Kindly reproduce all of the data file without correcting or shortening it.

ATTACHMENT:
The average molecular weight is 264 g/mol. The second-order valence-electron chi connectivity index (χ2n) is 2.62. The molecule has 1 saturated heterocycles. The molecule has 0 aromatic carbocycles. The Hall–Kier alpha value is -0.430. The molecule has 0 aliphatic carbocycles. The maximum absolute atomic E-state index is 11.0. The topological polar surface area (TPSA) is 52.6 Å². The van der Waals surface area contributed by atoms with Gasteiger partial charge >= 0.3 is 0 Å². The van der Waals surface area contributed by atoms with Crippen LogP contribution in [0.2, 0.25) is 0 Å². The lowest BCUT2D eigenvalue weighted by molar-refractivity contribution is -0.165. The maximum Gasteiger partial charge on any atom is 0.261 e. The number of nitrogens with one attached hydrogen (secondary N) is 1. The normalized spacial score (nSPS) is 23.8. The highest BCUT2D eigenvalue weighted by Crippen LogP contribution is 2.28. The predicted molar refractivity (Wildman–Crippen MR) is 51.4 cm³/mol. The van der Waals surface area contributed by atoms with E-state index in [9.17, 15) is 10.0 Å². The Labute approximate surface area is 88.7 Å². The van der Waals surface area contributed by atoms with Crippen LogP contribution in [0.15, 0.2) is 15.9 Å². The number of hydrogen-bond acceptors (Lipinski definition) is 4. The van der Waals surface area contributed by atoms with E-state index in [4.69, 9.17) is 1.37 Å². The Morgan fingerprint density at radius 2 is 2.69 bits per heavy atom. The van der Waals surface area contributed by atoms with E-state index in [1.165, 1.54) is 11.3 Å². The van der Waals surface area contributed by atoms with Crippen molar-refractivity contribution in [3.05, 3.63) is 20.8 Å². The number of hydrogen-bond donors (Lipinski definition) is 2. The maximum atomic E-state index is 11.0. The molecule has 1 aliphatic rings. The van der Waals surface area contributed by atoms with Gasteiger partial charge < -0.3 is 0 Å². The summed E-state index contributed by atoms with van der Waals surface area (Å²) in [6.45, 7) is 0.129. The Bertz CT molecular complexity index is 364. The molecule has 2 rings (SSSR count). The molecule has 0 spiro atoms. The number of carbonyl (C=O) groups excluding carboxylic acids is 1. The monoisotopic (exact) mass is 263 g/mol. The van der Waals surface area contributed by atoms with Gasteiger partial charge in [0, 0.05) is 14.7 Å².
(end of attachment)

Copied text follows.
The average molecular weight is 264 g/mol. The second-order valence-electron chi connectivity index (χ2n) is 2.62. The molecule has 1 saturated heterocycles. The molecule has 0 aromatic carbocycles. The Hall–Kier alpha value is -0.430. The molecule has 0 aliphatic carbocycles. The maximum absolute atomic E-state index is 11.0. The topological polar surface area (TPSA) is 52.6 Å². The van der Waals surface area contributed by atoms with Gasteiger partial charge >= 0.3 is 0 Å². The van der Waals surface area contributed by atoms with Crippen LogP contribution in [0.2, 0.25) is 0 Å². The lowest BCUT2D eigenvalue weighted by molar-refractivity contribution is -0.165. The maximum Gasteiger partial charge on any atom is 0.261 e. The number of nitrogens with one attached hydrogen (secondary N) is 1. The normalized spacial score (nSPS) is 23.8. The highest BCUT2D eigenvalue weighted by Crippen LogP contribution is 2.28. The predicted molar refractivity (Wildman–Crippen MR) is 51.4 cm³/mol. The van der Waals surface area contributed by atoms with E-state index in [9.17, 15) is 10.0 Å². The Labute approximate surface area is 88.7 Å². The van der Waals surface area contributed by atoms with Crippen LogP contribution in [0.15, 0.2) is 15.9 Å². The number of hydrogen-bond acceptors (Lipinski definition) is 4. The van der Waals surface area contributed by atoms with E-state index in [4.69, 9.17) is 1.37 Å². The Morgan fingerprint density at radius 2 is 2.69 bits per heavy atom. The van der Waals surface area contributed by atoms with E-state index in [1.165, 1.54) is 11.3 Å². The van der Waals surface area contributed by atoms with Crippen molar-refractivity contribution in [3.05, 3.63) is 20.8 Å². The number of hydrogen-bond donors (Lipinski definition) is 2. The maximum atomic E-state index is 11.0. The molecule has 1 aliphatic rings. The van der Waals surface area contributed by atoms with Gasteiger partial charge < -0.3 is 0 Å². The summed E-state index contributed by atoms with van der Waals surface area (Å²) in [6.45, 7) is 0.129. The Bertz CT molecular complexity index is 364. The molecule has 2 rings (SSSR count). The molecule has 0 spiro atoms. The number of carbonyl (C=O) groups excluding carboxylic acids is 1. The monoisotopic (exact) mass is 263 g/mol. The van der Waals surface area contributed by atoms with Gasteiger partial charge in [0, 0.05) is 14.7 Å².